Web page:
Tuesday, April 24, 2012

National Child Abuse Prevention Month

So, for some reason, April is a month with lots of themes, and apparently lots of those themes are oness that are important to me in particular. You know, Earth Day, Nat'l Infertility Awareness Week. You'll also be seeing National Pay It Forward Day coming through here later this week. Well, April is also National Child Abuse Prevention Month. And, you know, since I'm a social worker and all, there was no way I could let that one get by without at least making a mention.

I could give you all the statistics about child abuse. Tell you how many children are victims (both survivors, and those who don't make it to their next birthdays) every year, every day, every minute. I could show you pictures of kids who have been burned. Or neglected. Or raped. Or simply had the shit beat out of them. I could talk about risk factors for abuse. Or red flags (behavioral, physical). Or give you a list of typical perpetrator characteristics. I could tell you how children are affected short-term, long-term by their abuse. I could give you information about how - as a society - we are all affected by the children who are abused and their perpetrators.

I could do all of these things. Many I could easily spout off a running list for you off the top of my head, without even having to look up the research.

But I won't. Not today at least.

Today I am going to tell you a story about a little boy. I'll call him Nick. Nick was less than 6 months old when I met him. His parents were not married, but were upper middle class, both working outside of the home. They generally had someone in one of their families care for him when they were at work or otherwise unavailable. He lived mostly with mom, but dad saw him regularly throughout the week, overnight a couple times a week.

One morning mom picked him up from an overnight with dad. She took him over to her boyfriend's house, because neither of the grandmas were available that day. He stayed with her boyfriend until she got off of work at about 5pm. She got home close to 6pm with Nick. A couple of hours later, she was giving him a bath and he started having a seizure.

Nick's mom called 911 and they took him to the hospital. The doctor noted that he had a couple of bruises on his ears. Bruises his mom denied knowing anything about. CT scans and x rays were ordered. Nick had a skull fracture. And a broken arm. And a couple of broken ribs. And retinal hemorrhages. He also had an old break in his leg. And a couple of more broken ribs that were healing.

In short, he had injuries in multiple stages of healing. This baby had been abused on more than one occasion. In his very, very short life.

I don't know who shook this baby (because that absolutely is what happened), but somebody did. My strong suspicion is that he was actually shaken by more than one person, and on more than one occasion. I don't think we'll ever know who was responsible for these atrocities.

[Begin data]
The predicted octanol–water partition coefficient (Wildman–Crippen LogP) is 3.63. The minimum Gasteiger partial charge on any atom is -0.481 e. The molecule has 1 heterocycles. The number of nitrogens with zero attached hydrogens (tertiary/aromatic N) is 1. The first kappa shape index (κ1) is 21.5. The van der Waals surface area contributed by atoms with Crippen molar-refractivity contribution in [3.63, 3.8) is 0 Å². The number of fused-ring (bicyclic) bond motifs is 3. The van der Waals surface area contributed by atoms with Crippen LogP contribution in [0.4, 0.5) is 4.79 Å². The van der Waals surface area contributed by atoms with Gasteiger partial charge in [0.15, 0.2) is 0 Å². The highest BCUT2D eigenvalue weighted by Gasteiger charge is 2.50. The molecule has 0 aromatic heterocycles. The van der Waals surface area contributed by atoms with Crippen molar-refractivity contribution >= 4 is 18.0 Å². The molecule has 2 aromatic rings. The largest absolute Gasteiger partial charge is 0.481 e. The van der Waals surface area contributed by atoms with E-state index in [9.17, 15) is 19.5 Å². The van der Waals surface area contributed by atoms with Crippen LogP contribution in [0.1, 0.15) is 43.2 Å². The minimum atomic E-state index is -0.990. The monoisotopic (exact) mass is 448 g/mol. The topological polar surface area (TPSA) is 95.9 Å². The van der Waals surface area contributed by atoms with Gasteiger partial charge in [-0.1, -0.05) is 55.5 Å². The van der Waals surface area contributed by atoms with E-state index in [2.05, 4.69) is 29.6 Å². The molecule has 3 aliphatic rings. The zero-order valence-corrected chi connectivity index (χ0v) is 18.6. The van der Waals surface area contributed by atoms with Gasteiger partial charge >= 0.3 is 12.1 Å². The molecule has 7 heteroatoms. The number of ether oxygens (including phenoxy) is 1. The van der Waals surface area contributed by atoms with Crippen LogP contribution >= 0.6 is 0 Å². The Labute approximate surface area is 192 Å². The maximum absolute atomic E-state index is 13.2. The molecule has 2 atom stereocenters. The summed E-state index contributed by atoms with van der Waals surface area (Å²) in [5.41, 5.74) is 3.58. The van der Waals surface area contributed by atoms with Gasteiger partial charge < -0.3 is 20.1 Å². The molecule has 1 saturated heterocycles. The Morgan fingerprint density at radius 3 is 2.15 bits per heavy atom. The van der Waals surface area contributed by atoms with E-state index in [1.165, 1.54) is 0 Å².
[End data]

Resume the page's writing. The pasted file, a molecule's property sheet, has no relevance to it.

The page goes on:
Here's what I do know. Nick is blind in one eye. He isn't able to eat on his own (will always need a feeding tube). He has frequent seizures. I have no idea what developmental milestones he may meet. He has a new family who loves him. And the list of what he's lost, it's too long. So is the list of what his parents lost.

Today's lesson:
You, yes you, have the power to prevent child abuse. And here is what you can do. Learn the facts about child abuse, educate yourself. Talk about abuse - with your family, with your partner, with your childcare providers, with your children. Listen to your gut - if something feels like it isn't right, it probably isn't. Know what to do if you have suspicions. Get involved. But, above all, know your limits. Because(and here's your one statistic for today) most often the person responsible for a child's abuse, is one of his parents.

I'm tired of seeing the Nicks of the world in my child protection office, in my Emergency Department, when I'm doing therapy. I'm tired of there being Nicks in the world. We are all responsible for protecting all of our children. If we work together, if we all act when we have a suspicion, if we keep our eyes open, we can stop it.  So that the Nicks of the world will be happy, loved, and safe.


Amy said...

Hello from ICLW. I've stopped by before and I remember thinking how impossible your career must have seemed at times during your journey. To be honest, how impossible it must seem regardless. The work you do is heartbreaking and hard and I hope you are told often how much you are needed and appreciated.

I can speak from experience because I was one of the children who trickled through the system on more than one occasion. So thank you for the work you do.

Emms said...

This made my heart ache and my eyes well up. I just can't believe that there are people in the world that will do such things. I mean I know it happens, but its easier to not think about it. To deal with it day in and day out as you do, I don't know if I could do it. You're a strong woman.

Jenn and Casey said...

Amen, sista! I always tell people that I would LOVE to be unemployed if it meant that there were no children being hurt by people who were supposed to love them.

Elizabeth said...

This is just so, so sad. I just don't understand how anyone could hurt an innocent child. YOu are an amazing person to help these poor children.